Boyle was born into a musical family in Sydney in the generation after Hill. He was a pianistic prodigy who also composed, and he toured extensively in Australia and New Zealand. In 1905, like Hill, Boyle left Australia to study in Europe (in Berlin with Busoni) but he was never to return. Instead, he developed a prestigious career as a teacher at several leading US conservatories, numbering amongst his students composers such as Copland and Barber. The informative booklet notes: “His style is essentially late Romantic and his music contains frequent changes of tempo, key and mood, extensive chromaticism and virtuosic cadenzas”.

This description is very much borne out in Boyle’s three-movement D Minor Piano Concerto of 1911. The first movement “Moderato” starts with a brooding, syncopated introduction before the piano states the first subject. What follows is hardly original but it is not far removed from the concertos of Paderewski (1888) and Scharwenka (whose Fourth Concerto appeared in 1908). Apparently Boyle produced a version for two pianos in 1912, although it is not clear whether this means two pianos with orchestra or merely a reduction for two pianos. I assume the former, although the reasons for making such an arrangement are not spelt out. In the 1911 version, the first movement ends with a dramatic forte but the production here follows the 1912 version, in which the first movement leads seamlessly into the “Tranquillo” second movement. The material of this gentle movement is by no means as memorable as the corresponding movement of Paderewski’s concerto but its two themes build to a satisfying climax and then merge briefly in the coda. The third movement starts with a restless introduction that gives way to somewhat bombastic piano passages. We get a return of the first movement’s introductory motif and there is also a quote from the middle movement to “tie the whole work together in a cohesive whole”.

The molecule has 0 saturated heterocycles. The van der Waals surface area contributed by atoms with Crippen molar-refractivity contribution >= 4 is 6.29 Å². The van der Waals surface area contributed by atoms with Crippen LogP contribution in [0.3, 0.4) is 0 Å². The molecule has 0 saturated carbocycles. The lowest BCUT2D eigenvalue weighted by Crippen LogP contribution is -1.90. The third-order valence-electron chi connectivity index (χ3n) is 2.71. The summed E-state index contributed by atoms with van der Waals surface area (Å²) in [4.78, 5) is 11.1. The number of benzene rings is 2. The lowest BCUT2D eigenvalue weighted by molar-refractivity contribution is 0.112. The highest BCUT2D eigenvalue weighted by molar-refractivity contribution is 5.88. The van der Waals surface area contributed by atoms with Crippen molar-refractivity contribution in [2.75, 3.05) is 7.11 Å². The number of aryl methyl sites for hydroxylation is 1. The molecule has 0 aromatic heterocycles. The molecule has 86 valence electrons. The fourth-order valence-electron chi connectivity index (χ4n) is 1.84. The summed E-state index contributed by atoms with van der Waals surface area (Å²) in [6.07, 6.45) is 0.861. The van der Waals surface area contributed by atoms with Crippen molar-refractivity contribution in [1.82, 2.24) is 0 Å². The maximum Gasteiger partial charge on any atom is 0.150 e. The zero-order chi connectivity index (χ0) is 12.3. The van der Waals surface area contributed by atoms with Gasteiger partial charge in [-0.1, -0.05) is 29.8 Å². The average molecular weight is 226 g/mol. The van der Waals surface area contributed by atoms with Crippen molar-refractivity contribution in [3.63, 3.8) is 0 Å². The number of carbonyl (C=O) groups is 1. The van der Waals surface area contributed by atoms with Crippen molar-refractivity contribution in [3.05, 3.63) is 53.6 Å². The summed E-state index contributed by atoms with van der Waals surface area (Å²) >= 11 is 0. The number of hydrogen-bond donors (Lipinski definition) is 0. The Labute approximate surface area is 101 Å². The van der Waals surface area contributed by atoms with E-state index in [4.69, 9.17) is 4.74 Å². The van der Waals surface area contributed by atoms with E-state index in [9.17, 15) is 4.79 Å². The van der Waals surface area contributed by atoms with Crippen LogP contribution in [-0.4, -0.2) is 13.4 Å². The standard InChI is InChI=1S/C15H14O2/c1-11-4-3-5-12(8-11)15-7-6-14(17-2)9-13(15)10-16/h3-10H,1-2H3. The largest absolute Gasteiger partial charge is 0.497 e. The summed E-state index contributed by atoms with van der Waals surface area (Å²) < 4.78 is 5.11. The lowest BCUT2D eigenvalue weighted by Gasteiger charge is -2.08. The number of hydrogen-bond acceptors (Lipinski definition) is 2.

The work enjoyed extremely good reviews after both its American and Australian premieres and it was performed several times in New York, although it never made it into the wider repertoire. It makes a good contrast to the Hill concerto and seems to me to be rather more musically advanced. It is also interesting to note in passing that Hill actually conducted its Australian premiere in 1913, presumably well before he started work on his sonata. As one might expect, Lane gives it a splendid performance and he is very well supported. Hyperion’s normal high production values are maintained and the very satisfactory recording has a nice bloom, with the piano sound particularly well caught in all three works. Given the playing time one cannot complain about short measure.

The Boyle concerto is the stand-out here—compensating for its rather bland companion—and this is a very welcome addition to the Romantic Piano Concerto series.

Bob Stevenson